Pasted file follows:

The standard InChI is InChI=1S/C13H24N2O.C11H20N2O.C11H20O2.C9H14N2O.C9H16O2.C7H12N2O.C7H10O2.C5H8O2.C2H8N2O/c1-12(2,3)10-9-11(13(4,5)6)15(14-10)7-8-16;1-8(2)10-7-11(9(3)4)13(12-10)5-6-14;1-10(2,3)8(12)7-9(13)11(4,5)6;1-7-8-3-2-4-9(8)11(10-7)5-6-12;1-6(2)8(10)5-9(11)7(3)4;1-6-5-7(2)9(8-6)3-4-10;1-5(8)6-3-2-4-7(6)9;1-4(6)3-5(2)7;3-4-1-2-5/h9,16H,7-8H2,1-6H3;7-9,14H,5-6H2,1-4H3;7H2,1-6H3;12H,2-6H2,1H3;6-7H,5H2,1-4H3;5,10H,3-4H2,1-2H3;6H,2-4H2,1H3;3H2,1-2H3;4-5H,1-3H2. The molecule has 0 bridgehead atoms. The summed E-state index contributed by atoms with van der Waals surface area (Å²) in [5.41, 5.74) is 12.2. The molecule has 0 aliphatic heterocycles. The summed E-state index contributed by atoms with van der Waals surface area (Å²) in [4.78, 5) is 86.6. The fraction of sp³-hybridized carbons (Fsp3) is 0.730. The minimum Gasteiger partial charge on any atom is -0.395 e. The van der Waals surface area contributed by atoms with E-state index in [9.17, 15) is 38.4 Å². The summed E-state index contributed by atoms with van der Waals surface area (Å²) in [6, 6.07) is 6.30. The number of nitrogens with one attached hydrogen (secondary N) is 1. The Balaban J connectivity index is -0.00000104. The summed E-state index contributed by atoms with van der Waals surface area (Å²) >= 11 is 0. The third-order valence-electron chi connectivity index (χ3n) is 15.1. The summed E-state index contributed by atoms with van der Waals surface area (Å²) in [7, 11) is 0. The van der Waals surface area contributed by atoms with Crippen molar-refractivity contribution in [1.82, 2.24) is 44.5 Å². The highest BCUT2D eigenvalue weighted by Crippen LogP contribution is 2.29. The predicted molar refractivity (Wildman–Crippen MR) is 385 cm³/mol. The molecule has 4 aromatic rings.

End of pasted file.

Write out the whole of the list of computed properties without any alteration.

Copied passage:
The standard InChI is InChI=1S/C13H24N2O.C11H20N2O.C11H20O2.C9H14N2O.C9H16O2.C7H12N2O.C7H10O2.C5H8O2.C2H8N2O/c1-12(2,3)10-9-11(13(4,5)6)15(14-10)7-8-16;1-8(2)10-7-11(9(3)4)13(12-10)5-6-14;1-10(2,3)8(12)7-9(13)11(4,5)6;1-7-8-3-2-4-9(8)11(10-7)5-6-12;1-6(2)8(10)5-9(11)7(3)4;1-6-5-7(2)9(8-6)3-4-10;1-5(8)6-3-2-4-7(6)9;1-4(6)3-5(2)7;3-4-1-2-5/h9,16H,7-8H2,1-6H3;7-9,14H,5-6H2,1-4H3;7H2,1-6H3;12H,2-6H2,1H3;6-7H,5H2,1-4H3;5,10H,3-4H2,1-2H3;6H,2-4H2,1H3;3H2,1-2H3;4-5H,1-3H2. The molecule has 0 bridgehead atoms. The summed E-state index contributed by atoms with van der Waals surface area (Å²) in [5.41, 5.74) is 12.2. The molecule has 0 aliphatic heterocycles. The summed E-state index contributed by atoms with van der Waals surface area (Å²) in [4.78, 5) is 86.6. The fraction of sp³-hybridized carbons (Fsp3) is 0.730. The minimum Gasteiger partial charge on any atom is -0.395 e. The van der Waals surface area contributed by atoms with E-state index in [9.17, 15) is 38.4 Å². The summed E-state index contributed by atoms with van der Waals surface area (Å²) in [6, 6.07) is 6.30. The number of nitrogens with one attached hydrogen (secondary N) is 1. The Balaban J connectivity index is -0.00000104. The summed E-state index contributed by atoms with van der Waals surface area (Å²) >= 11 is 0. The third-order valence-electron chi connectivity index (χ3n) is 15.1. The summed E-state index contributed by atoms with van der Waals surface area (Å²) in [7, 11) is 0. The van der Waals surface area contributed by atoms with Crippen molar-refractivity contribution in [1.82, 2.24) is 44.5 Å². The highest BCUT2D eigenvalue weighted by Crippen LogP contribution is 2.29. The predicted molar refractivity (Wildman–Crippen MR) is 385 cm³/mol. The molecule has 4 aromatic rings.